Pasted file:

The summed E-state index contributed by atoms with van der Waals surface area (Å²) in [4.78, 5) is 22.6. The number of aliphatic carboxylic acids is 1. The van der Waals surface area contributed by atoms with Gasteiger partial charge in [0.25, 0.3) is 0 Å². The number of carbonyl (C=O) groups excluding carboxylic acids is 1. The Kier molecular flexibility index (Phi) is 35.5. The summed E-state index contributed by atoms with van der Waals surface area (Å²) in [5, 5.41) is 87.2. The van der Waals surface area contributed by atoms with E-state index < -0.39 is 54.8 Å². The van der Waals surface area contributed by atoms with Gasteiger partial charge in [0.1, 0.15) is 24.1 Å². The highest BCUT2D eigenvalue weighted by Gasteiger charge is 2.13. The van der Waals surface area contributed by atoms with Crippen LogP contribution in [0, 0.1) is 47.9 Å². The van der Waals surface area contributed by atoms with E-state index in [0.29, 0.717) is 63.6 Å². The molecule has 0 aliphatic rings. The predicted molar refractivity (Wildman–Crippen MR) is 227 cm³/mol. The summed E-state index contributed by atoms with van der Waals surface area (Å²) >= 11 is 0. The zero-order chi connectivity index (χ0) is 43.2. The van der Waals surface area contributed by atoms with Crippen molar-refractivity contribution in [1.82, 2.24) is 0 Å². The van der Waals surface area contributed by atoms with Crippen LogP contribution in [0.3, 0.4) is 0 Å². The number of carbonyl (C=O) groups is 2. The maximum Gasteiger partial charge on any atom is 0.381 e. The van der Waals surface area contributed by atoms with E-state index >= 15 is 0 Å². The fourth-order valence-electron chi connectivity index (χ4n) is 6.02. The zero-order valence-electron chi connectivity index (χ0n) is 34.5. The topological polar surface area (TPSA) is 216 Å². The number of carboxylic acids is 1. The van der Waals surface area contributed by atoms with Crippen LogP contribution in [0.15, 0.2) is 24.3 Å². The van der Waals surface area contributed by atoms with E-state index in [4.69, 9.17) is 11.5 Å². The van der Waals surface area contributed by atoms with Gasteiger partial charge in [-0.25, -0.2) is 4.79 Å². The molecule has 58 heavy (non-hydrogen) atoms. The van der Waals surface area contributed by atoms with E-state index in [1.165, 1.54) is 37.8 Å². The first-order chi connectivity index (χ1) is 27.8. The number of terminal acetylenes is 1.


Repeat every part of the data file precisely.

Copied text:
The summed E-state index contributed by atoms with van der Waals surface area (Å²) in [4.78, 5) is 22.6. The number of aliphatic carboxylic acids is 1. The van der Waals surface area contributed by atoms with Gasteiger partial charge in [0.25, 0.3) is 0 Å². The number of carbonyl (C=O) groups excluding carboxylic acids is 1. The Kier molecular flexibility index (Phi) is 35.5. The summed E-state index contributed by atoms with van der Waals surface area (Å²) in [5, 5.41) is 87.2. The van der Waals surface area contributed by atoms with E-state index < -0.39 is 54.8 Å². The van der Waals surface area contributed by atoms with Gasteiger partial charge in [0.1, 0.15) is 24.1 Å². The highest BCUT2D eigenvalue weighted by Gasteiger charge is 2.13. The van der Waals surface area contributed by atoms with Crippen LogP contribution in [0, 0.1) is 47.9 Å². The van der Waals surface area contributed by atoms with E-state index in [0.29, 0.717) is 63.6 Å². The molecule has 0 aliphatic rings. The predicted molar refractivity (Wildman–Crippen MR) is 227 cm³/mol. The summed E-state index contributed by atoms with van der Waals surface area (Å²) >= 11 is 0. The zero-order chi connectivity index (χ0) is 43.2. The van der Waals surface area contributed by atoms with Crippen molar-refractivity contribution in [1.82, 2.24) is 0 Å². The van der Waals surface area contributed by atoms with Crippen LogP contribution in [0.3, 0.4) is 0 Å². The number of carbonyl (C=O) groups is 2. The maximum Gasteiger partial charge on any atom is 0.381 e. The van der Waals surface area contributed by atoms with E-state index >= 15 is 0 Å². The fourth-order valence-electron chi connectivity index (χ4n) is 6.02. The zero-order valence-electron chi connectivity index (χ0n) is 34.5. The topological polar surface area (TPSA) is 216 Å². The number of carboxylic acids is 1. The van der Waals surface area contributed by atoms with Crippen LogP contribution in [0.15, 0.2) is 24.3 Å². The van der Waals surface area contributed by atoms with E-state index in [4.69, 9.17) is 11.5 Å². The van der Waals surface area contributed by atoms with Gasteiger partial charge in [-0.25, -0.2) is 4.79 Å². The molecule has 58 heavy (non-hydrogen) atoms. The van der Waals surface area contributed by atoms with E-state index in [1.165, 1.54) is 37.8 Å². The first-order chi connectivity index (χ1) is 27.8. The number of terminal acetylenes is 1.